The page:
The beauty and youth of the sugar-baby are determining factors to be selected, but also their cultural level. The narcos don't want pretty peasant women. They aspire to be able to talk to their protégés or that they know how to behave in a restaurant or at a party. The level of trust that these “girlfriends” can offer is also important, since they will soon begin to see and hear everything. The concept of "spy" is unacceptable.
Certainly entering that life is not easy, but it will be much less easy to get out of it. Once the glow of the early days wears off, the glitter of money and giant televisions begins to dim and the girls realize they've entered a gilded cage and their lover is actually their jailer. The girls are completely isolated from their families and friends, they are forbidden to go out alone and since they set foot on the properties of the drug trafficker with whom they have been related, they are subjected to rigorous monitoring and control.
The lives of these girls are seriously compromised from the first moment. An indiscretion on her part, a comment to whom it is not due, a photo published on social networks could cost her and her family her life.
The case of Yovanna Guzmán may reflect that of many youngs s Colombians: beautiful, capricious and ambitious, she was the girlfriend of Wilber Valera (“El Jabón”), powerful capo of the Norte del Valle cartel. The narco and Yovanna meet at the “Chica Med” beauty pageant. And as usual, he is struck by the girl's beauty and she, dazzled by the mobster's extravagance. But the fairy tale begins to unravel when former Miss Yovanna discovers that she is special, but she is not unique. She is one more trophy placed in a huge display case. Angry and jealous, the young woman wants to leave but she knows very well that she cannot: “the mafia does not give a rudeness”, she would declare years later. To achieve her release, she had to wait for her sugar daddy-jailer to be assassinated by her enemies in a hotel in Caracas.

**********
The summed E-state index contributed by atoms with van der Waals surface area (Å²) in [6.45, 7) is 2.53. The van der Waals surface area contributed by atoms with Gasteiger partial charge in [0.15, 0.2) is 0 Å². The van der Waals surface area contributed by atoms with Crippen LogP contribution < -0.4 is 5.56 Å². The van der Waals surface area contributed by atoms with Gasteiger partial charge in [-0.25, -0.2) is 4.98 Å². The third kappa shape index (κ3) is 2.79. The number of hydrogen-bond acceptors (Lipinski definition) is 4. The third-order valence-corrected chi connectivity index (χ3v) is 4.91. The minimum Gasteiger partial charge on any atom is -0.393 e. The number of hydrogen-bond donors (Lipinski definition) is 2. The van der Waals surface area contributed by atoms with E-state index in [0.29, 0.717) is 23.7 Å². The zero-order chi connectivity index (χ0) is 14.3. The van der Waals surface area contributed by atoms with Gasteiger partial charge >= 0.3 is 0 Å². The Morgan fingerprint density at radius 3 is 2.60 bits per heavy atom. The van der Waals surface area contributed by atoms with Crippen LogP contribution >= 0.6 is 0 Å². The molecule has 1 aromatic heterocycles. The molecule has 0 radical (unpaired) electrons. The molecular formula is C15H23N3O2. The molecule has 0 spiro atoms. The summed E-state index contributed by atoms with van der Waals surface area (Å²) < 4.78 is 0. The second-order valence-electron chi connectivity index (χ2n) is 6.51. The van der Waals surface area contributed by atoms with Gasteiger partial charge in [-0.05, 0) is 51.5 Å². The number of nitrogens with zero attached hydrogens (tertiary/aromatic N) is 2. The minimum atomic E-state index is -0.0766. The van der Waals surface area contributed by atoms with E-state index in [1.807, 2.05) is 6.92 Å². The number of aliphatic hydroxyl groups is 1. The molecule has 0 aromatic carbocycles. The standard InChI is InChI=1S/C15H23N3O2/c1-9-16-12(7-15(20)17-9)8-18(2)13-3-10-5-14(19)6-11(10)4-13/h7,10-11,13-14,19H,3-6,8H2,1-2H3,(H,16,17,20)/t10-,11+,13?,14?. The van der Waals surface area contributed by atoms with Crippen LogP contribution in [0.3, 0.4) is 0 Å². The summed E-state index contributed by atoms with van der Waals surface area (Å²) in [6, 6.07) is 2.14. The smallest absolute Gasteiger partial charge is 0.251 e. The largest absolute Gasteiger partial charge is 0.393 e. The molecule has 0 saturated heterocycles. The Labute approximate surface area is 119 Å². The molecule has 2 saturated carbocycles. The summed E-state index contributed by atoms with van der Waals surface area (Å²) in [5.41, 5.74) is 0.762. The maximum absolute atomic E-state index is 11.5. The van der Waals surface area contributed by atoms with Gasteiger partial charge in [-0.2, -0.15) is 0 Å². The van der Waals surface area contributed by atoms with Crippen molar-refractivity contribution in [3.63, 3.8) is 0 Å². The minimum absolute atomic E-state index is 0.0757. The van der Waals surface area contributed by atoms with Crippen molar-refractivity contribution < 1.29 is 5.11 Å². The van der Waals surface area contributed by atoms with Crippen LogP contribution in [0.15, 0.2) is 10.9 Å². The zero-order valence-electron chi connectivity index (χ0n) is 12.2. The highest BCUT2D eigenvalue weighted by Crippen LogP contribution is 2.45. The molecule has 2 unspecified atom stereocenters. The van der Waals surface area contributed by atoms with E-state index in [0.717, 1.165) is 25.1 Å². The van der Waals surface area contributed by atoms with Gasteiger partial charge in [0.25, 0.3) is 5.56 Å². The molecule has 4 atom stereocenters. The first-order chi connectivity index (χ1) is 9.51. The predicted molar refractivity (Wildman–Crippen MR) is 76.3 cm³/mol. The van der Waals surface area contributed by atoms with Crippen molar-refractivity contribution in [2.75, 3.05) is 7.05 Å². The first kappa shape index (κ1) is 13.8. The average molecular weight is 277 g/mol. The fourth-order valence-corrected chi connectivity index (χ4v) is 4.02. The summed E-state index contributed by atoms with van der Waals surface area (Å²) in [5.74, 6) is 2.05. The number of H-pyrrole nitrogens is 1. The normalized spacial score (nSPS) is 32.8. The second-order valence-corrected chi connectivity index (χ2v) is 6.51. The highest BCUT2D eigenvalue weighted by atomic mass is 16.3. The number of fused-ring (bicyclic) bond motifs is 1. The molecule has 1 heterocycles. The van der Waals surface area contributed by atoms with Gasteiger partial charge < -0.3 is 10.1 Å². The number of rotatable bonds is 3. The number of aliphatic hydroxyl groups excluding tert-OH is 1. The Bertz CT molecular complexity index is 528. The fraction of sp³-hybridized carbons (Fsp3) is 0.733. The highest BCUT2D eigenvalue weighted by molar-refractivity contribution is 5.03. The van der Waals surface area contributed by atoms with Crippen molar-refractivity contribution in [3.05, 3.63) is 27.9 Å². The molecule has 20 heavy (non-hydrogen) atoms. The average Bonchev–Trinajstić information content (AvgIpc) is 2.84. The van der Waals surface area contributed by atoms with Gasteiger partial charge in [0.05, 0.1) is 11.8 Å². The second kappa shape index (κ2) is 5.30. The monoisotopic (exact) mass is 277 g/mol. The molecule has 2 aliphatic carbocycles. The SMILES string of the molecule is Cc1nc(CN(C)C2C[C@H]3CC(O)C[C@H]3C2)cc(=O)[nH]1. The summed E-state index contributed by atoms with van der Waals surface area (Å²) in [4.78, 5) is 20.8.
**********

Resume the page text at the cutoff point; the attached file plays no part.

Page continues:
Other girls have not been so lucky: the aspiring actress Lilian Andrea Lozano was executed along with her lover and her protector, as was the Mexican narco-model Susana Flores Gámez who was killed in the middle of a confrontation with the Mexican Army.
But the golden cages are not only opened by drug lords, but by any man with enough power to do so. There are cases in which the sugar daddy generates a relationship of power-submission in which he exercises control since he is the one who pays. And making use of his supremacy and his possessive character, he presses until he obtains everything he wants from his lover: to become the owner of his sugar baby.
But even in the most formal and legitimate relationships such as marriage, it is possible to find true golden cages where a jealous, powerful and possessive husband turns the wife into his particular hostage, providing her with all the luxuries and whims but depriving her of their freedom and individuality.
Entering a love relationship governed by ambition, power and sex will hardly be satisfactory in the long term. Better to think twice before entering a place from which we know it will not be easy to leave, because the shine of gold is not always as good as it seems.